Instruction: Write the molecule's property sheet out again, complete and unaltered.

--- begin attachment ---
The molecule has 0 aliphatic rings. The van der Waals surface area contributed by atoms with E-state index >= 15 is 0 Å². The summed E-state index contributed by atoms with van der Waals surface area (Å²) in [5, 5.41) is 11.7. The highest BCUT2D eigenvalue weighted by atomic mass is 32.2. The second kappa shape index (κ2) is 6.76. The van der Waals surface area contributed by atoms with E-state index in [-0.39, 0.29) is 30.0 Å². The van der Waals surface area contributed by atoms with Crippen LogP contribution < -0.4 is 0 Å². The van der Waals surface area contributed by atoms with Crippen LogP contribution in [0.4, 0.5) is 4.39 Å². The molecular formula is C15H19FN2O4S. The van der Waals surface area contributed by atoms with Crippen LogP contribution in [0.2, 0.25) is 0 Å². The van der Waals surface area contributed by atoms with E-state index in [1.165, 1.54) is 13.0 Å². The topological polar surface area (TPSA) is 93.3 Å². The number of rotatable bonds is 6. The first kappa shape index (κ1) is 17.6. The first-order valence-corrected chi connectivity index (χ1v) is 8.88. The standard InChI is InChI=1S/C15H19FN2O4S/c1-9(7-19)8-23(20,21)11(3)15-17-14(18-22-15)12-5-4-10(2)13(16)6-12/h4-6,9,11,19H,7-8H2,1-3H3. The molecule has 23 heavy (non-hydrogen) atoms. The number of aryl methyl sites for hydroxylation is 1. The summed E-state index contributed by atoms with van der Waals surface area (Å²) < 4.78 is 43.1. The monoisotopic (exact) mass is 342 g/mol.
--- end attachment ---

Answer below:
The molecule has 0 aliphatic rings. The van der Waals surface area contributed by atoms with E-state index >= 15 is 0 Å². The summed E-state index contributed by atoms with van der Waals surface area (Å²) in [5, 5.41) is 11.7. The highest BCUT2D eigenvalue weighted by atomic mass is 32.2. The second kappa shape index (κ2) is 6.76. The van der Waals surface area contributed by atoms with E-state index in [-0.39, 0.29) is 30.0 Å². The van der Waals surface area contributed by atoms with Crippen LogP contribution < -0.4 is 0 Å². The van der Waals surface area contributed by atoms with Crippen LogP contribution in [0.4, 0.5) is 4.39 Å². The molecular formula is C15H19FN2O4S. The van der Waals surface area contributed by atoms with Crippen LogP contribution in [0.2, 0.25) is 0 Å². The van der Waals surface area contributed by atoms with E-state index in [1.165, 1.54) is 13.0 Å². The topological polar surface area (TPSA) is 93.3 Å². The number of rotatable bonds is 6. The first kappa shape index (κ1) is 17.6. The first-order valence-corrected chi connectivity index (χ1v) is 8.88. The standard InChI is InChI=1S/C15H19FN2O4S/c1-9(7-19)8-23(20,21)11(3)15-17-14(18-22-15)12-5-4-10(2)13(16)6-12/h4-6,9,11,19H,7-8H2,1-3H3. The molecule has 23 heavy (non-hydrogen) atoms. The number of aryl methyl sites for hydroxylation is 1. The summed E-state index contributed by atoms with van der Waals surface area (Å²) < 4.78 is 43.1. The monoisotopic (exact) mass is 342 g/mol.